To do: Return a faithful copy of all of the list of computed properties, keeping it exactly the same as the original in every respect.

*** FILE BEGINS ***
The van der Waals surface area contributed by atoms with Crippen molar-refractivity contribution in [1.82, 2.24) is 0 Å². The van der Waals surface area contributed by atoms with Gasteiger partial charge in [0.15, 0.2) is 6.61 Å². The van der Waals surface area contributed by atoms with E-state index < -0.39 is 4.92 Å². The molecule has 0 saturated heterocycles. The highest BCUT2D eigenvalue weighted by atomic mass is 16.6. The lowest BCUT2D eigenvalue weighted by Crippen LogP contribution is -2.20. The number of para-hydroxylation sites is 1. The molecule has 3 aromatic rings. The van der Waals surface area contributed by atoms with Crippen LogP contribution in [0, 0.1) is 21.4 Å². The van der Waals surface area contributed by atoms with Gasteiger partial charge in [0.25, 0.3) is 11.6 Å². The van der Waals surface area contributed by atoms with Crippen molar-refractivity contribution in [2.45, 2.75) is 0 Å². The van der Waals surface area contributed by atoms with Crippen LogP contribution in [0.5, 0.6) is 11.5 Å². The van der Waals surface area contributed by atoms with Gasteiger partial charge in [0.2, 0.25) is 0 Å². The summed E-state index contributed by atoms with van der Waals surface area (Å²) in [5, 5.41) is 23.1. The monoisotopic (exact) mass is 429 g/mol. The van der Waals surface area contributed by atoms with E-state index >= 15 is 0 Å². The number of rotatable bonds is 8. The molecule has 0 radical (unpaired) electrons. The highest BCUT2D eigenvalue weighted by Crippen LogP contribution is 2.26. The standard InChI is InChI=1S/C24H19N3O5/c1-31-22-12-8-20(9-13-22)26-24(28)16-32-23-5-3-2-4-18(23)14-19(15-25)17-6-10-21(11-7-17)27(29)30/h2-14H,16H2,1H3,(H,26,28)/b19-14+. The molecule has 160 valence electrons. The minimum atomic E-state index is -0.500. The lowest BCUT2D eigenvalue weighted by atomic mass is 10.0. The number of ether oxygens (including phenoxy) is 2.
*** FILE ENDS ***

The van der Waals surface area contributed by atoms with Crippen molar-refractivity contribution in [1.82, 2.24) is 0 Å². The van der Waals surface area contributed by atoms with Gasteiger partial charge in [0.15, 0.2) is 6.61 Å². The van der Waals surface area contributed by atoms with E-state index < -0.39 is 4.92 Å². The molecule has 0 saturated heterocycles. The highest BCUT2D eigenvalue weighted by atomic mass is 16.6. The lowest BCUT2D eigenvalue weighted by Crippen LogP contribution is -2.20. The number of para-hydroxylation sites is 1. The molecule has 3 aromatic rings. The van der Waals surface area contributed by atoms with Crippen LogP contribution in [0, 0.1) is 21.4 Å². The van der Waals surface area contributed by atoms with Gasteiger partial charge in [0.25, 0.3) is 11.6 Å². The van der Waals surface area contributed by atoms with Crippen molar-refractivity contribution in [2.45, 2.75) is 0 Å². The van der Waals surface area contributed by atoms with Crippen LogP contribution in [0.5, 0.6) is 11.5 Å². The van der Waals surface area contributed by atoms with Gasteiger partial charge in [0.2, 0.25) is 0 Å². The summed E-state index contributed by atoms with van der Waals surface area (Å²) in [5, 5.41) is 23.1. The monoisotopic (exact) mass is 429 g/mol. The van der Waals surface area contributed by atoms with E-state index >= 15 is 0 Å². The number of rotatable bonds is 8. The molecule has 0 radical (unpaired) electrons. The highest BCUT2D eigenvalue weighted by Crippen LogP contribution is 2.26. The standard InChI is InChI=1S/C24H19N3O5/c1-31-22-12-8-20(9-13-22)26-24(28)16-32-23-5-3-2-4-18(23)14-19(15-25)17-6-10-21(11-7-17)27(29)30/h2-14H,16H2,1H3,(H,26,28)/b19-14+. The molecule has 160 valence electrons. The minimum atomic E-state index is -0.500. The lowest BCUT2D eigenvalue weighted by atomic mass is 10.0. The number of ether oxygens (including phenoxy) is 2.